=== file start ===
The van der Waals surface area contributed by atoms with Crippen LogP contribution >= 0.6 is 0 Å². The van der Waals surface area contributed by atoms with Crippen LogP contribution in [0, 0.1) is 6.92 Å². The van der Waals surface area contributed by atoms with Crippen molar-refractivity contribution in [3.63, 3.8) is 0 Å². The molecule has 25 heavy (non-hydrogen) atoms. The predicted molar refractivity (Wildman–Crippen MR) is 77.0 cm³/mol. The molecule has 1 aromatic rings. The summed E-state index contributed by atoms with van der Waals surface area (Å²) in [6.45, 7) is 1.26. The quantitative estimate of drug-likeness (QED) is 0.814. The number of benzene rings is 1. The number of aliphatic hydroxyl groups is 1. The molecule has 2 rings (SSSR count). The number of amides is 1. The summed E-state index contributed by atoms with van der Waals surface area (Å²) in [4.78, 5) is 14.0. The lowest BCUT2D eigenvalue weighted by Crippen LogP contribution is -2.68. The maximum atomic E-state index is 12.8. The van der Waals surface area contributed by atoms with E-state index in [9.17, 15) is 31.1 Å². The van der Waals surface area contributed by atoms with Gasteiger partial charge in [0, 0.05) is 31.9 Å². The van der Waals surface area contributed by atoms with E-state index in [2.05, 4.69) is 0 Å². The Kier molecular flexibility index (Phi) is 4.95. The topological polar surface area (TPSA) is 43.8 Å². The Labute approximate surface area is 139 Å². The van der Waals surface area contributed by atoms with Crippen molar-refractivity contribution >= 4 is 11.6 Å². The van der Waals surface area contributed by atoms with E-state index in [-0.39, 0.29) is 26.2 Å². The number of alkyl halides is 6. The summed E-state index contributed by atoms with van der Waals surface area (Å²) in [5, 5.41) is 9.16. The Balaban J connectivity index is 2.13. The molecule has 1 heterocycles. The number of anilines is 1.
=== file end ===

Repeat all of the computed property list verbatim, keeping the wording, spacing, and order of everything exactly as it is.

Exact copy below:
The van der Waals surface area contributed by atoms with Crippen LogP contribution >= 0.6 is 0 Å². The van der Waals surface area contributed by atoms with Crippen LogP contribution in [0, 0.1) is 6.92 Å². The van der Waals surface area contributed by atoms with Crippen molar-refractivity contribution in [3.63, 3.8) is 0 Å². The molecule has 25 heavy (non-hydrogen) atoms. The predicted molar refractivity (Wildman–Crippen MR) is 77.0 cm³/mol. The molecule has 1 aromatic rings. The summed E-state index contributed by atoms with van der Waals surface area (Å²) in [6.45, 7) is 1.26. The quantitative estimate of drug-likeness (QED) is 0.814. The number of benzene rings is 1. The number of aliphatic hydroxyl groups is 1. The molecule has 2 rings (SSSR count). The number of amides is 1. The summed E-state index contributed by atoms with van der Waals surface area (Å²) in [4.78, 5) is 14.0. The lowest BCUT2D eigenvalue weighted by Crippen LogP contribution is -2.68. The maximum atomic E-state index is 12.8. The van der Waals surface area contributed by atoms with E-state index in [9.17, 15) is 31.1 Å². The van der Waals surface area contributed by atoms with Gasteiger partial charge in [0, 0.05) is 31.9 Å². The van der Waals surface area contributed by atoms with E-state index in [2.05, 4.69) is 0 Å². The Kier molecular flexibility index (Phi) is 4.95. The topological polar surface area (TPSA) is 43.8 Å². The Labute approximate surface area is 139 Å². The van der Waals surface area contributed by atoms with Crippen molar-refractivity contribution >= 4 is 11.6 Å². The van der Waals surface area contributed by atoms with E-state index in [-0.39, 0.29) is 26.2 Å². The number of alkyl halides is 6. The summed E-state index contributed by atoms with van der Waals surface area (Å²) in [5, 5.41) is 9.16. The Balaban J connectivity index is 2.13. The molecule has 1 heterocycles. The number of anilines is 1.